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Fort Duffield
West Point, KY
At 4:30 a.m. on April 12, 1861, the guns of the Confederate forces under Pierre G.T.
Beauregard opened fire on Fort Sumter in the middle of Charleston Harbor. Native
Kentuckian and Union General Robert Anderson occupied the fort. After surviving the
bombardment, Anderson surrendered with no casualties. Robert Anderson was then sent
home appointed as the first Commander of the District of Kentucky in hopes of bolstering
Union sentiments in the Commonwealth and keeping her in the Union.
By September, the Kentucky General Assemble had argued for months whether to hold a
convention of session or stay with the Union. Finding no clear majority for either course,
they instead had chosen a third option of Neutrality in an effort to keep the armies of the
now split nation from making the Commonwealth their battleground.
Kentucky’s neutrality came to an end on September 4, 1861when Confederate troops
under the command of General Leonidas Polk occupied Columbus, Kentucky to harass
Union river traffic on the Mississippi River. Troops under U.S. Grant countered the
confederate occupation two days later by taking Paducah. By October the Confederate
army had established a defensive perimeter anchored at Columbus in the west, stretching
across the state to the Confederate Capitol at Bowling Green occupied by overall
Confederate commander Albert Sidney Johnston and on to the Cumberland Gap in the
east. President Abraham Lincoln was determined to move them out. Kentucky was
pivotal in his strategy to defeat the confederacy and restore the Union. About this time,
General Anderson had taken ill after the defeat at Fort Sumter and could no longer serve
his appointment in Kentucky. William Tecumseh Sherman was selected as his
While in command, Anderson had been searching for a strong defensive position to
protect Louisville and mobilize an army to move on the Confederates in southern
Kentucky. He found what he was looking for at the confluence of the Ohio and Salt
Rivers at West Point, KY. Once in command General Sherman acted quickly to
complete the plans of his predecessor to fortify West Point by ordering the 37th Indiana
and the 9th Michigan regiments there. Sherman planned to use West Point as a supply
base for those Union troops stationed at Elizabethtown, Kentucky.
Fort Duffield as it
appeared in an 1861 sketch
The Union garrison at
Elizabethtown was astride
the L&N railroad, the main
north south rail link for
both the Union army at Louisville and Albert Sidney Johnston's Confederates at Bowling
Green. The troops at this Hardin County post were assigned to protect this vital rail link
and be prepared to move south to meet any Confederate threat. In order to insure the
success of his overall plan Sherman needed a reliable supply line. West Point's location
made it the ideal choice. In order to protect the supply depot Sherman ordered that a
fortification be constructed on Pearman Hill. This position commands West Point and
the rivers. The fortification of this area would help secure the Federal supply line and
Union troops would have defensible position to fall back upon in case of a military set
By November 1861 the fortification of
Pearman Hill had begun. Engineers of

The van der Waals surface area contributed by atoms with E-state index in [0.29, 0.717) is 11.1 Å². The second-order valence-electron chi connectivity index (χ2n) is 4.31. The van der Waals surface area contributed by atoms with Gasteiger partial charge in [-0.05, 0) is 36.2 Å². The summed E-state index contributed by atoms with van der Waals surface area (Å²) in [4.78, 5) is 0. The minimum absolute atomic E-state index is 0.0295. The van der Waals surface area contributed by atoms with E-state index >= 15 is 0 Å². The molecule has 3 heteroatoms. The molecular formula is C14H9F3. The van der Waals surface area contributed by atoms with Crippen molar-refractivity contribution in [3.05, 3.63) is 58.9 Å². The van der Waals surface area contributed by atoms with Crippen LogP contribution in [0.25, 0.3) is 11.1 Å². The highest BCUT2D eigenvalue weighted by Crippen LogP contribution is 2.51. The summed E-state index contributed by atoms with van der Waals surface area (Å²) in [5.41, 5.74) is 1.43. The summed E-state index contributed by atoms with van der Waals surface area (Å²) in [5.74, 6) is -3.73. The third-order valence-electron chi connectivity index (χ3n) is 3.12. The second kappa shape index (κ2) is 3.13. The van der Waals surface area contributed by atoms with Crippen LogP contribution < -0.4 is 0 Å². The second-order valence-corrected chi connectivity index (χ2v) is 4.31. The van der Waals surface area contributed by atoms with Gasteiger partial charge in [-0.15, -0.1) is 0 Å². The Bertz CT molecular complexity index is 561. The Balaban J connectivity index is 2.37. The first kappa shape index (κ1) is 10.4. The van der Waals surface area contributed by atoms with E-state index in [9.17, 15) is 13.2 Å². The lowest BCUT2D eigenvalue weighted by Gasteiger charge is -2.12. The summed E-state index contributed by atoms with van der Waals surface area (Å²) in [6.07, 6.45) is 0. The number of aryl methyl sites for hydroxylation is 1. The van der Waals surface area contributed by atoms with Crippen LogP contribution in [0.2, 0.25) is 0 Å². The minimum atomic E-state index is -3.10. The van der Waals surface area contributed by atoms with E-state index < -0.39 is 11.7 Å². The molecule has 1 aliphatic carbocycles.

the 9th Michigan Infantry initiated
construction of the earthworks that
would be named Fort Duffield on
Sunday November 3, 1861. Ten pieces
of artillery were eventually placed
within the fort. By December, in
addition to the fort, soldiers were
constructing log structures for their
quarters just outside of the earthworks.
By January 1, 1862 the cabins and the
fort were finished. The Federal army had
Replica log structures constructed at Ft. Duffield.
some 950 troops stationed at Ft.
Duffield. The supply line was secure. By
the end of January 1862 the fort would be abandoned, as the troops were needed
elsewhere. The war moved south, as the Federal forces took the offensive against the
Confederate perimeter. The formidable fortress would not see duty again, except for the
Confederate invasion of 1862.
Earthworks at Fort Duffield
This fort is an earthwork structure that
traverses the top of the heights overlooking
the rivers. The earthworks run some 640 feet
along Pearman Hill and according to a letter
by 9th Michigan Capt. Charles V. DeLand, the
distance from the top of the wall to the bottom
of the ditch in 1861 was 17 ft and the top of
the wall was 9 ft. wide. Time and the elements
have eroded the walls to today's present height
and thickness. The original design of the fort
is a serpentine wall, open on the Ohio River or
north side that was intended to protect against an invasion from the South. The fort was
first named in honor of the commander of the 9th Michigan Infantry Colonel William W.
Duffield’s father, Rev. George Duffield, a Michigan clergyman. It is generally believed
that Fort Duffield is the oldest Union Civil War fortification in Kentucky. It is certainly
the most unique. As a rule the other forts in the state tend to be "star or home plate
shaped" enclosures, Ft. Duffield is more of a wall and is not enclosed. Ft. Duffield is one
of many fortifications in Kentucky that were constructed to defend cities, railroads, rivers
and other key points in the Bluegrass state.
Monument erected at Fort Duffield in 1993
The fort is listed in the National Register of Historic
Places. Activities include a self-guided walking tour of
the fort and annual Labor Day and Memorial Day
Weekend programs.
For more information please contact:
Fort Duffield Heritage Committee
16706 Abbott's Beach Road.
West Point, Kentucky 40177
Phone: 502-922-4574
Email: [email protected]
2. Fort Duffield Heritage Committee